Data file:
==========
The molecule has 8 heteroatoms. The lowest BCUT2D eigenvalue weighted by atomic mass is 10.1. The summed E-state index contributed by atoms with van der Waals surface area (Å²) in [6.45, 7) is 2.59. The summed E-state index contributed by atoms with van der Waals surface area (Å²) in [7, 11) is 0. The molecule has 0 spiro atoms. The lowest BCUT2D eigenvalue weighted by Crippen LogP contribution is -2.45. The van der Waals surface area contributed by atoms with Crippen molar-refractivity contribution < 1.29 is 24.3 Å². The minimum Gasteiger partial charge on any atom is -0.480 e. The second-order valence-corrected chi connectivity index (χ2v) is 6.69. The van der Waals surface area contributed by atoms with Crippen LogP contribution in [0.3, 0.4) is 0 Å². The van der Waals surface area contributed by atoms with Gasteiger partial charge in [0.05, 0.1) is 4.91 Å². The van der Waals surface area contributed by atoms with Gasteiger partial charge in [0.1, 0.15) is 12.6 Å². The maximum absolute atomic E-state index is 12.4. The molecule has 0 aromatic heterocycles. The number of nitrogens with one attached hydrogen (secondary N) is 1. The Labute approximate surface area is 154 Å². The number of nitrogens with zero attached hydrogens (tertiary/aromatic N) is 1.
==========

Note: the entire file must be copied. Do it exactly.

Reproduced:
The molecule has 8 heteroatoms. The lowest BCUT2D eigenvalue weighted by atomic mass is 10.1. The summed E-state index contributed by atoms with van der Waals surface area (Å²) in [6.45, 7) is 2.59. The summed E-state index contributed by atoms with van der Waals surface area (Å²) in [7, 11) is 0. The molecule has 0 spiro atoms. The lowest BCUT2D eigenvalue weighted by Crippen LogP contribution is -2.45. The van der Waals surface area contributed by atoms with Crippen molar-refractivity contribution < 1.29 is 24.3 Å². The minimum Gasteiger partial charge on any atom is -0.480 e. The second-order valence-corrected chi connectivity index (χ2v) is 6.69. The van der Waals surface area contributed by atoms with Crippen LogP contribution in [0.3, 0.4) is 0 Å². The van der Waals surface area contributed by atoms with Gasteiger partial charge in [0.05, 0.1) is 4.91 Å². The van der Waals surface area contributed by atoms with Gasteiger partial charge in [0.1, 0.15) is 12.6 Å². The maximum absolute atomic E-state index is 12.4. The molecule has 0 aromatic heterocycles. The number of nitrogens with one attached hydrogen (secondary N) is 1. The Labute approximate surface area is 154 Å². The number of nitrogens with zero attached hydrogens (tertiary/aromatic N) is 1.